TSA on lookout for big hair and snow globes
updated 8:31 AM EST, Tue October 11, 2011
Passengers wait to clear security at La Guardia Airport in New York, fully warned about snow globes.
Editor's note: LZ
Granderson, who writes a weekly column for CNN.com, was named Journalist
of the Year by the National Lesbian and Gay Journalists Association and
is a 2011 Online Journalism Award finalist for commentary. He is a
senior writer and columnist for ESPN the Magazine and ESPN.com and the
2009 winner of the Gay and Lesbian Alliance Against Defamation award for
online journalism. Follow him on Twitter at @locs_n_laughs. Watch him
on "CNN Newsroom" during the 9 a.m. ET hour Tuesdays.
(CNN) -- The sign at the airport was so ridiculous, I thought it was a joke.
"Please be advised, snow globes are not allowed through the security checkpoint," it read.
That was followed by an image of a snow globe with a Christmas tree
on the inside and one of those big red "not allowed" lines going through
the middle. Underneath the picture read: "Your safety is our
Apparently, this ban has been around for a while, but I guess I was too busy taking my shoes and belt off to notice.
Over the years, Transportation Security Administration officials have
taken away my deodorant, my toothpaste, even my nose hair trimmer in
the name of safety. Now it seems as if they are going after Christmas --
one snow globe at a time.
To be fair, I can see some reason for their caution.
After all, the liquid in a normal snow globe could be replaced with
something dangerous. And at a time in which an al Qaeda operative is on
trial for trying to blow up a plane by igniting explosives sewn inside
his underwear, there doesn't appear to be a limit as to how far our
enemies will go to harm us.
But on the other, we're so wildly inconsistent with airport safety
protocol, how could someone look at a "No Snow Globe" sign and not
A couple of weeks ago, I had an agent ask to frisk my dreadlocks
because the scanner read it as an "anomaly." I argued, and the eventual
compromise was having me whip my hair around like a Vegas showgirl until
the guy with the rubber gloves was convinced I wasn't carrying a bomb
in my hair.
Then he groped me ... just in case I had any dignity left.
My encounter was similar to the one experienced by a Dallas woman who
last month had her Afro frisked by airport security in Atlanta.
Billions of taxpayer dollars invested to make us safe, and the TSA is on
the lookout for big hair.
If this were the '80s, everybody would miss their flight.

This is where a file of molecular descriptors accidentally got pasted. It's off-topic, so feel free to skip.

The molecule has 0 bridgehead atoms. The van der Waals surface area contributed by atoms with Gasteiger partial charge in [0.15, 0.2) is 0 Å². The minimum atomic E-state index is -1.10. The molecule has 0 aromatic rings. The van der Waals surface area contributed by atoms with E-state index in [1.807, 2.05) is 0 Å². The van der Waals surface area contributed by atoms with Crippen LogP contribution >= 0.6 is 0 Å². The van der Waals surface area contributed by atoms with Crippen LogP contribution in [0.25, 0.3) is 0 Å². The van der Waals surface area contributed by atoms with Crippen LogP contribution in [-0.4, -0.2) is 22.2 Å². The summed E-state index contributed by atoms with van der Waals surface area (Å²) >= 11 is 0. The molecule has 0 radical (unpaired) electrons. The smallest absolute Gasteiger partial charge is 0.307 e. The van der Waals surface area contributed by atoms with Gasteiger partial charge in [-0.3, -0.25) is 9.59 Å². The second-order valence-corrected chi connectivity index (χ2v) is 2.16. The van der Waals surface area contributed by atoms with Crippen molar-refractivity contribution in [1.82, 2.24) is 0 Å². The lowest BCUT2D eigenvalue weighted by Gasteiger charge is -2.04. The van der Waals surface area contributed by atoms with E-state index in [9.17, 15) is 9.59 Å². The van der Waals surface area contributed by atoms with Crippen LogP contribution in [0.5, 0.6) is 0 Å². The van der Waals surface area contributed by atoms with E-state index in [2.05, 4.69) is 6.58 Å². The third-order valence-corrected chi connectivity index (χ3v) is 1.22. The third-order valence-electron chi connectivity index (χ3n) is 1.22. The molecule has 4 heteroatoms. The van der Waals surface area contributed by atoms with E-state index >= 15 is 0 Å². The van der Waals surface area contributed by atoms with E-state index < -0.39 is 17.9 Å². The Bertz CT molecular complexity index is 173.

Meanwhile, I see pilots and flight attendants walking through the
metal detector, untouched, with their shoes on. Why bother making them
walk through metal detectors at all if they're not going to be fondled
or checked for shoe bombs like the rest of us?
And if you can answer that, maybe you can explain why we are given
plastic knives and forks to eat with in airport restaurants, but metal
knives and forks are handed to us in first class?
Are terrorists only flying coach?
Are policy makers incapable of connecting the dots?
Or are these mindless exercises in place to mask the reality that we
are not only incapable of completely safeguarding ourselves against
another terrorist attack but that our government is too dysfunctional to
even approve what can be done?
Did you know that one of the factors that led to more deaths on the
morning of September 11 is that New York police and fire departments did
not have a way to communicate with each other? Ten years later, there
still isn't a nationwide first responder network in place because of the
bureaucracy in Washington.
Face it: The question isn't whether we'll be attacked again but when
and how. Afro-frisking and snow globe-grabbing are just placebos given
to an incurable patient.
But they do make us laugh.
And laughter's a pretty good medicine in its own right.
Like the glass case in the Atlanta airport that displays items you
can't bring aboard, one of them a chainsaw, in case you were packing a
chainsaw as your carry-on.
And I can't tell you how many times I've glanced over at the
emergency exit row and thought: If we're forced to have a water landing,
we're all as good as dead.
That's because I've seen skinny models who need help getting their
carry-on into the overhead compartment manning the exit nearest to me.
I've seen the barely mobile elderly sitting in the exit row.
Last week, the nation openly asked whether New Jersey Gov. Chris Christie was too fat to be president.
I'm OK with him being president.
I wonder if people his size are normally fit enough to be sitting in the freaking exit row.
Given the physical requirements and inherent importance of an exit
row seat, I would feel more comfortable if I knew the person sitting
there could at least do a pushup and not just be collecting a reward for
being a repeat customer.
These are the kind of systematic disconnects that just crack me up.
Flight attendants tell us to turn off all electronic devices under
the guise they could interfere with the plane's navigation system,
meaning that if the terrorists really wanted to cause some damage, all
they had to do was read their Kindle during takeoff.
But hey, at least we're getting a handle on snow globes.
After I got done staring at the sign, I took a picture of it and
posted it on my Facebook wall so my friends could also enjoy the laugh.
And as the cynical comments came pouring in, I smiled, temporarily
forgetting that I live in a world where shoes are a threat, afros can be
dangerous, and someone tried to blow up a plane with their underwear.
The opinions expressed in this commentary are solely those of LZ Granderson.